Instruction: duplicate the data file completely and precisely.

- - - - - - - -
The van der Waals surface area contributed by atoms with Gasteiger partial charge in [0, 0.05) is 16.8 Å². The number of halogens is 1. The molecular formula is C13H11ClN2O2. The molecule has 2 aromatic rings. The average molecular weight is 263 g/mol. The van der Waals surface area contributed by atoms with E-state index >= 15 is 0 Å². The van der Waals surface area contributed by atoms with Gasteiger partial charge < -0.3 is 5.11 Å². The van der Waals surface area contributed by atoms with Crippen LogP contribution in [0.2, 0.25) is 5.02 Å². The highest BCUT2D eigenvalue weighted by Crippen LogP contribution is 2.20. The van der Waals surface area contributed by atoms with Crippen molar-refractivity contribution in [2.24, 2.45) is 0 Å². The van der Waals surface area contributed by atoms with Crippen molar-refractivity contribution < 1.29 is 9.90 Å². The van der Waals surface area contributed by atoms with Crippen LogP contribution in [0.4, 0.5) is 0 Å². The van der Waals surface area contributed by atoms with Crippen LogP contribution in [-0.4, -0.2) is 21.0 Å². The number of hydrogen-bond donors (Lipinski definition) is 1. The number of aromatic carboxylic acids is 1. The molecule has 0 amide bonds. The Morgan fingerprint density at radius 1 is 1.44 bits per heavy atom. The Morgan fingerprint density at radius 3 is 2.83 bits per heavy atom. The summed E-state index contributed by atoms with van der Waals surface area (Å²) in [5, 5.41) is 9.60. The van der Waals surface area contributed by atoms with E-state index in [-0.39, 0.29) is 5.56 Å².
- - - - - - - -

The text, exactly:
The van der Waals surface area contributed by atoms with Gasteiger partial charge in [0, 0.05) is 16.8 Å². The number of halogens is 1. The molecular formula is C13H11ClN2O2. The molecule has 2 aromatic rings. The average molecular weight is 263 g/mol. The van der Waals surface area contributed by atoms with E-state index >= 15 is 0 Å². The van der Waals surface area contributed by atoms with Gasteiger partial charge < -0.3 is 5.11 Å². The van der Waals surface area contributed by atoms with Crippen LogP contribution in [0.2, 0.25) is 5.02 Å². The highest BCUT2D eigenvalue weighted by Crippen LogP contribution is 2.20. The van der Waals surface area contributed by atoms with Crippen molar-refractivity contribution in [2.24, 2.45) is 0 Å². The van der Waals surface area contributed by atoms with Crippen molar-refractivity contribution < 1.29 is 9.90 Å². The van der Waals surface area contributed by atoms with Crippen LogP contribution in [0.4, 0.5) is 0 Å². The van der Waals surface area contributed by atoms with Crippen LogP contribution in [-0.4, -0.2) is 21.0 Å². The number of hydrogen-bond donors (Lipinski definition) is 1. The number of aromatic carboxylic acids is 1. The molecule has 0 amide bonds. The Morgan fingerprint density at radius 1 is 1.44 bits per heavy atom. The Morgan fingerprint density at radius 3 is 2.83 bits per heavy atom. The summed E-state index contributed by atoms with van der Waals surface area (Å²) in [5, 5.41) is 9.60. The van der Waals surface area contributed by atoms with E-state index in [-0.39, 0.29) is 5.56 Å².